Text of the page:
Without a doubt, pacemakers save lives. But there may come a time when it’s best to turn off the pacemaker. When is the right time? Who will make the decision? What are the guidelines?
More than one million pacemakers have been implanted in patients in the U. S. The majority of these patients are age 65 and older. With numbers like these, it’s safe to say that health care providers will be caring for an ever-increasing number of patients who may decide that it’s time to turn off the pacemaker. It’s a decision that will probably be made at end-of-life in the hope of not prolonging the dying process.
To improve the understanding of this issue, a recently published study reviewed the health records of 150 patients, the largest group of such patients examined to date, at Mayo Clinic. Of this group, 118 patients (79%) had undergone deactivation of a cardiovascular implantable electronic device. The study went on to note that half of the deactivation requests (51%) had been made by surrogates and that nurses had performed a majority (55%) of the deactivations. Palliative medicine consultations were called for 64 (43%) patients; ethics consultations were conducted for three of the patients. Most of the patients in the study died soon after the device was deactivated, reflecting the patients’ end-of-life status.
The study highlights the fact that patients who are faced with a decision to deactivate a pacemaker are elderly, very sick, and unprepared to deal with this issue. When patients can’t speak for themselves, family members and health care providers rely on the patient’s advance directives to determine the patient’s wishes. However, in this matter, the study found advance directives to be of little help. Although 85 patients in the study had prepared advance directives, only one mentioned the pacemaker. Advance directives commonly include the patient’s wishes regarding the use of resuscitation, ventilators, and feeding tubes, but few patients with pacemakers ever mention the choice to deactivate them. They may not even be aware that deactivation is a possibility. What this means, in effect, is that a family member or other surrogate is making this end-of-life decision and, most likely, struggling to decide what the patient might want.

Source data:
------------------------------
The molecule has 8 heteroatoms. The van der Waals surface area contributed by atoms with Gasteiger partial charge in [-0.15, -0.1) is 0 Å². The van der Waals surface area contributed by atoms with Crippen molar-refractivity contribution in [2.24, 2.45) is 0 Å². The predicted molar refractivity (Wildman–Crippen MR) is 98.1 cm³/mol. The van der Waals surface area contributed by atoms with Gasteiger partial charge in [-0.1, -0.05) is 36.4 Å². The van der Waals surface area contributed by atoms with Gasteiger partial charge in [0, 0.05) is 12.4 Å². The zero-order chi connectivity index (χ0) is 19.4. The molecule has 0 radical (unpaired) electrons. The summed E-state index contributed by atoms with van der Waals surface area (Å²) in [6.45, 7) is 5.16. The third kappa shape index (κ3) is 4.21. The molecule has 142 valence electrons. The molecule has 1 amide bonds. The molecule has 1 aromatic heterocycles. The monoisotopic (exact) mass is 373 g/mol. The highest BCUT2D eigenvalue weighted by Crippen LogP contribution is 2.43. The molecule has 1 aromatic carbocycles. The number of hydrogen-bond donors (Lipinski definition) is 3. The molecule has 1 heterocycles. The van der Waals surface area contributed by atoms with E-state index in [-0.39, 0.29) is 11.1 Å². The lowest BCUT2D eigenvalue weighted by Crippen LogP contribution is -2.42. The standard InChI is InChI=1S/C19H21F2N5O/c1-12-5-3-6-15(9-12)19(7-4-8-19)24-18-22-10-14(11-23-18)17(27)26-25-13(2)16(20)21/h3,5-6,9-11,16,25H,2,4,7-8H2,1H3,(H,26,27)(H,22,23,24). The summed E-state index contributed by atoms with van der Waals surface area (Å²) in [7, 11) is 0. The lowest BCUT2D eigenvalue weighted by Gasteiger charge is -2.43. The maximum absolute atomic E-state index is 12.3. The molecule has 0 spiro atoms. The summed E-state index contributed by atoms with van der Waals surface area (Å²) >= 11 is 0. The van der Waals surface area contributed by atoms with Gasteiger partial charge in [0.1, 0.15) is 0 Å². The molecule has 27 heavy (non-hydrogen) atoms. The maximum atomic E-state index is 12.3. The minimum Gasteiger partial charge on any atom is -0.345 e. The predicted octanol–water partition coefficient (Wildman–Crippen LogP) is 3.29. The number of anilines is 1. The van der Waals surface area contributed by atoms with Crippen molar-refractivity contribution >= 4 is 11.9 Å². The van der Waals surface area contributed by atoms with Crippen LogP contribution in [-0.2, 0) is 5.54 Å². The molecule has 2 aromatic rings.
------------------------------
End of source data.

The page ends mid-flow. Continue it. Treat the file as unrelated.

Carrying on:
These findings clearly point to a need for early discussions between the patient and health care provider—perhaps as part of the informed consent process before the pacemaker is inserted rather than leaving family members to face the decision when the patient is dying. Patients need to be better informed early on to become more proactive about making this decision and to include instructions in their advance directives.
The Ethical Implications
Even after the decision to deactivate is made, some health care providers may be hesitant to carry out the deactivation because of ethical or legal concerns. To provide guidance, several medical groups issued a consensus statement, affirming that it is both legal and ethical to turn off a pacemaker at the request of a patient or family member. The withdrawal of life-sustaining interventions, such as mechanical ventilation, hemodialysis, and artificial hydration, from patients who are terminally ill has become accepted practice. Pacemaker deactivation may occur less frequently, but the same guidelines apply. Patients have the legal right to refuse medical interventions or request their withdrawal. This right applies to pacemakers as well.